The main goals of this research are to learn more about the biology of two biomarkers, newly-identified to have prognostic utility when considered together, and how to apply this knowledge for clinical benefit. Specifically, mRNA co-expression of the protein methyltransferase PRMT5 and a newly-discovered target of this enzyme, PDCD4, corresponds to poor prognosis in breast cancer. In an orthotopic xenograft model, cancer cells engineered to express elevated levels of these two proteins displayed significantly accelerated tumor growth. A recently developed antibody that specifically recognizes the methylated form of PDCD4 now provides the opportunity to directly detect activity of this novel pathway in cancer cells, presenting the possibility of a unique bioactive prognostic marker. Further, the reported activity of PDCD4 as a tumor suppressor suggests a novel hypothesis for the contribution of this pathway to tumor progression. The specific prediction is that PDCD4 function can keep aspects of tumorigenesis in check, but when PRMT5 levels become elevated as well, PDCD4 tumor suppressive function is abrogated by methylation and the two proteins cooperate to accelerate tumor growth. Here, clinical samples will be used to test and improve the prognostic power of these biomarkers, as well as to determine how their expression corresponds to tumor progression. The goals of the research proposed are to use tumor microarrays to rigorously assess both PDCD4 and PRMT5 protein levels and the direct detection of methylated PDCD4 as prognostic markers. Clinical samples will also be used to test the model that acquisition of PRMT5 in the presence of PDCD4 corresponds to tumor progression. Concurrently, these biomarkers will be investigated experimentally to elucidate their role in tumorigenesis. This complementary goal will involve identifying 1) protein partners that interact preferentially with methylated PDCD4 and 2) the gene expression changes that lie downstream of PDCD4-PRMT5 co-expression. This experimental analysis will give new and unbiased insight into how the PDCD4-PRMT5 pathway contributes to aggressive tumor growth. Together, the results of these studies will set the stage for the development of a new prognostic cancer biomarker that may be paired rationally with a particular treatment strategy.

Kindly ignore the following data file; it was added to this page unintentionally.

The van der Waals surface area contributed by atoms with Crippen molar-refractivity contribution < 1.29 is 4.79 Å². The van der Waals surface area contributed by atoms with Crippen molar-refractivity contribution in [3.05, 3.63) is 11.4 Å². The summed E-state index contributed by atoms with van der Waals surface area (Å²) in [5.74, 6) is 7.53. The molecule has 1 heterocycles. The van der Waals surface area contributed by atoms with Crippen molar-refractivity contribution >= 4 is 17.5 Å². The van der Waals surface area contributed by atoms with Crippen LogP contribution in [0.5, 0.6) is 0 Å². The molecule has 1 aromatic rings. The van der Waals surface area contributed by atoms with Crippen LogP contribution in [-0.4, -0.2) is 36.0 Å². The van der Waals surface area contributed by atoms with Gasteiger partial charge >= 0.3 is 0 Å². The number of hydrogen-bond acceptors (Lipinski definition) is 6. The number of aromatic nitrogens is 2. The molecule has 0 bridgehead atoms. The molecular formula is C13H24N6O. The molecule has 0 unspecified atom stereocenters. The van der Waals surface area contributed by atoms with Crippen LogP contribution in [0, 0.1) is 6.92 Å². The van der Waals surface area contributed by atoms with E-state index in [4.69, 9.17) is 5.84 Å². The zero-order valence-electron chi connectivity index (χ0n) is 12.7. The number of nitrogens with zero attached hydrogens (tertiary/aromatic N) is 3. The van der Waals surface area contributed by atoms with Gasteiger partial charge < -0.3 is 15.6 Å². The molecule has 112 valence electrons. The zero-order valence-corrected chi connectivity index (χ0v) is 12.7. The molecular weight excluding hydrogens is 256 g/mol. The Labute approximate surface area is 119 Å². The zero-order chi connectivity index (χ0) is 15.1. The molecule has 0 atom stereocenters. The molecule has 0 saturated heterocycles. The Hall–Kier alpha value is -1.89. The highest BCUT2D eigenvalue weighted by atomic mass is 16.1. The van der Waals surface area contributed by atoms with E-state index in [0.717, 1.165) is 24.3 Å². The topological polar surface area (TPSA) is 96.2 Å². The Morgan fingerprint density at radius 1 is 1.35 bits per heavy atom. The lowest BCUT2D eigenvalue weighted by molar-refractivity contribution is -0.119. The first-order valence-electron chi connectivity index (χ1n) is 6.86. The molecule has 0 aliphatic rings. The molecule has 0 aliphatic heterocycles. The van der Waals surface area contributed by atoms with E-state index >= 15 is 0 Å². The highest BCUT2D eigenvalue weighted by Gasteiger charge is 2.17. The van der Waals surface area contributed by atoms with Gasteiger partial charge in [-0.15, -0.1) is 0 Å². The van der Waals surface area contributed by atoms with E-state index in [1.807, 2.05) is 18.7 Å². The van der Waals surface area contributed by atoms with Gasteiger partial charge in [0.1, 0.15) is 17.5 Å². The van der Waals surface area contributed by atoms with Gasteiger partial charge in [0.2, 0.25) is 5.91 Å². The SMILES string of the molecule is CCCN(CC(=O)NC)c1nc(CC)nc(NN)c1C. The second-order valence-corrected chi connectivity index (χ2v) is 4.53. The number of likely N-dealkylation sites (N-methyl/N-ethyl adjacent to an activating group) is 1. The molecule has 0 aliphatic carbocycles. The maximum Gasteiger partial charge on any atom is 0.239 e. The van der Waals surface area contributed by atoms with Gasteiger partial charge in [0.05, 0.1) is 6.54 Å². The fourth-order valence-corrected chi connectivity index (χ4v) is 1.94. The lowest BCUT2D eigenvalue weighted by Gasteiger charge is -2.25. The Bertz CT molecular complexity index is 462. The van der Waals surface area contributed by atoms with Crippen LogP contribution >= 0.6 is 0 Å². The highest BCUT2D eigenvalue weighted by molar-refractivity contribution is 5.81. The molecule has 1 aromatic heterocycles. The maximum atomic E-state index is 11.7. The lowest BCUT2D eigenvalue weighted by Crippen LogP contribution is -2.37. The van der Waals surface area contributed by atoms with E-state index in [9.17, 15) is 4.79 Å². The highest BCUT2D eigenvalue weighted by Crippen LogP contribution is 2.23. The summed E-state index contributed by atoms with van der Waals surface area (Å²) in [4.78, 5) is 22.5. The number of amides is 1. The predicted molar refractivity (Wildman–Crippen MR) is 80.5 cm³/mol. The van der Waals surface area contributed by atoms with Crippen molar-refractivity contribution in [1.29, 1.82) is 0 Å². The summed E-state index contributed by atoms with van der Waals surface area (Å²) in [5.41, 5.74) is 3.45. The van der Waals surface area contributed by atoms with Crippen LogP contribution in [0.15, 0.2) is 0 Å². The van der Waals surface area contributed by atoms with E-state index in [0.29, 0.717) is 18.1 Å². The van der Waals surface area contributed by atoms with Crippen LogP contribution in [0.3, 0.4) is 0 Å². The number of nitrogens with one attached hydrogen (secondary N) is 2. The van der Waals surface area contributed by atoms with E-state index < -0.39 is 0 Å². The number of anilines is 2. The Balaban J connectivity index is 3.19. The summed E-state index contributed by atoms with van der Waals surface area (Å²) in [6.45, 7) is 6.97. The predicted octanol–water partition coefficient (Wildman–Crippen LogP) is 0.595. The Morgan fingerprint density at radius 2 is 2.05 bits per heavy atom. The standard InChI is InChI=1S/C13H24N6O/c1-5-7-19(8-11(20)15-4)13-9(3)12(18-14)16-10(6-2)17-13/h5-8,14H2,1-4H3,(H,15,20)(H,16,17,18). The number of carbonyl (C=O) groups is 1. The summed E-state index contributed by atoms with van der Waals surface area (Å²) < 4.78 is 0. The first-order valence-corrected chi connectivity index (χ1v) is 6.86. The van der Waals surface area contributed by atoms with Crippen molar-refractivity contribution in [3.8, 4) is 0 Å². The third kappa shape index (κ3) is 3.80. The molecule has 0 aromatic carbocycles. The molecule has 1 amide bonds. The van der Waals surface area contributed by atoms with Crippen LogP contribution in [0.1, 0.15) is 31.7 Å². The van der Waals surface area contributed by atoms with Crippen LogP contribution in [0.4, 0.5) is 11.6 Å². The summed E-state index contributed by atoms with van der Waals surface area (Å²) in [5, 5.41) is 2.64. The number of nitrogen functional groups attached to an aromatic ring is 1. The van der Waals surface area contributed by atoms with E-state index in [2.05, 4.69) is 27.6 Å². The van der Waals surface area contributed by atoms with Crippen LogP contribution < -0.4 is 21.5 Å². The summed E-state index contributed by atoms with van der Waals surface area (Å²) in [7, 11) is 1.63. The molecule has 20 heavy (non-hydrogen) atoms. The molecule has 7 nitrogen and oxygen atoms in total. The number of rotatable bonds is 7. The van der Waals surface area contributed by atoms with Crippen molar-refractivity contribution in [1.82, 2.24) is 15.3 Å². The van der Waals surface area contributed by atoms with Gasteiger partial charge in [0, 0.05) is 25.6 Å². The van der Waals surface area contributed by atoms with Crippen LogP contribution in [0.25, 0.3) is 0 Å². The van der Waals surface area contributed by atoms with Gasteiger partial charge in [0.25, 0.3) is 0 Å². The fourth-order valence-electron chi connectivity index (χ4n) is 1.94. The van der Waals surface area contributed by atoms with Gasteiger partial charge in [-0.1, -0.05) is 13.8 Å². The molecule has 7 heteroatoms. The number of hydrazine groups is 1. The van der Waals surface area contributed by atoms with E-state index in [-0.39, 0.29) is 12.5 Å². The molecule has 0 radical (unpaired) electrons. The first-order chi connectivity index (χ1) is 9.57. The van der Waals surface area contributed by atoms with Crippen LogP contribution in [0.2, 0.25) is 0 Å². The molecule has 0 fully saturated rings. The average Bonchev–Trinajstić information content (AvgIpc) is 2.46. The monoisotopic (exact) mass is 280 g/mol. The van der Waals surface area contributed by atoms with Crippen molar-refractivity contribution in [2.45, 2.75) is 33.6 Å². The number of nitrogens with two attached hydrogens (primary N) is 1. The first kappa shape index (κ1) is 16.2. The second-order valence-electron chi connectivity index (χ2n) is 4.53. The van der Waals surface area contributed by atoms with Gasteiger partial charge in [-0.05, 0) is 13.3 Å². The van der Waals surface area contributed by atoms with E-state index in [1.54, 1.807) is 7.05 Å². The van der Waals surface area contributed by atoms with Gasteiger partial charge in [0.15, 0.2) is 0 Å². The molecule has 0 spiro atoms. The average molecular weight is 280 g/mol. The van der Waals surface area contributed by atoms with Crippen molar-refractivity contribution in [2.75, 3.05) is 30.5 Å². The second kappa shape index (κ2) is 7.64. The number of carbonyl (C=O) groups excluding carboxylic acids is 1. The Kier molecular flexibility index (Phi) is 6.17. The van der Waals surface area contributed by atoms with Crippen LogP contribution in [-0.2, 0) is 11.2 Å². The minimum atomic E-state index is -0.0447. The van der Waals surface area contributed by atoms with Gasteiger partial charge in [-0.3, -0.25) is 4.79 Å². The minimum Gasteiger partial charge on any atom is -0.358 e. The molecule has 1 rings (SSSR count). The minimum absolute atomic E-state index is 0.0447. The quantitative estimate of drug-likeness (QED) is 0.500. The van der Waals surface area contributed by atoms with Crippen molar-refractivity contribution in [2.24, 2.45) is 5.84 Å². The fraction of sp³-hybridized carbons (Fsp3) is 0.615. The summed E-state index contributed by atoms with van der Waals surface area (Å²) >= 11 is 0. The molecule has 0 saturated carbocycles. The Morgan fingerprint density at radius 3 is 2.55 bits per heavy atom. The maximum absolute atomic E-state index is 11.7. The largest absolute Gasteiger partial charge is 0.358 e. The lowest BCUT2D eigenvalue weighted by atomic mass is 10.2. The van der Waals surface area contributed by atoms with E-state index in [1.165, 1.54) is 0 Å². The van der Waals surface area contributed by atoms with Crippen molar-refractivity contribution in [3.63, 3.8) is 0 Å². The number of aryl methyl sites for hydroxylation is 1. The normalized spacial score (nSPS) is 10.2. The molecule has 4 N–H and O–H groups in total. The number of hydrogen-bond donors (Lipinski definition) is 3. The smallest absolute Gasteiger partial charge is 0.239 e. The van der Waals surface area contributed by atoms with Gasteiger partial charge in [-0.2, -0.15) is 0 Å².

Public Health Relevance

A recently discovered pathway that contributes to aggressive tumor growth will be used to develop new biomarkers that hold the potential to be strategic tools for classifying cancer, understanding its stage of progression, and determining how aggressive treatment should be. This research also aims to understand the biology of this pathway in order to tailor treatment to this biomarker signature.

National Institute of Health (NIH)
Exploratory/Developmental Grants (R21)
Project #
Application #
Study Section
Special Emphasis Panel (ZCA1)
Program Officer
Lively, Tracy (LUGO)
Project Start
Project End
Budget Start
Budget End
Support Year
Fiscal Year
Total Cost
Indirect Cost
University of Utah
Internal Medicine/Medicine
Schools of Medicine
Salt Lake City
United States
Zip Code
Fay, Marta M; Clegg, James M; Uchida, Kimberly A et al. (2014) Enhanced arginine methylation of programmed cell death 4 protein during nutrient deprivation promotes tumor cell viability. J Biol Chem 289:17541-52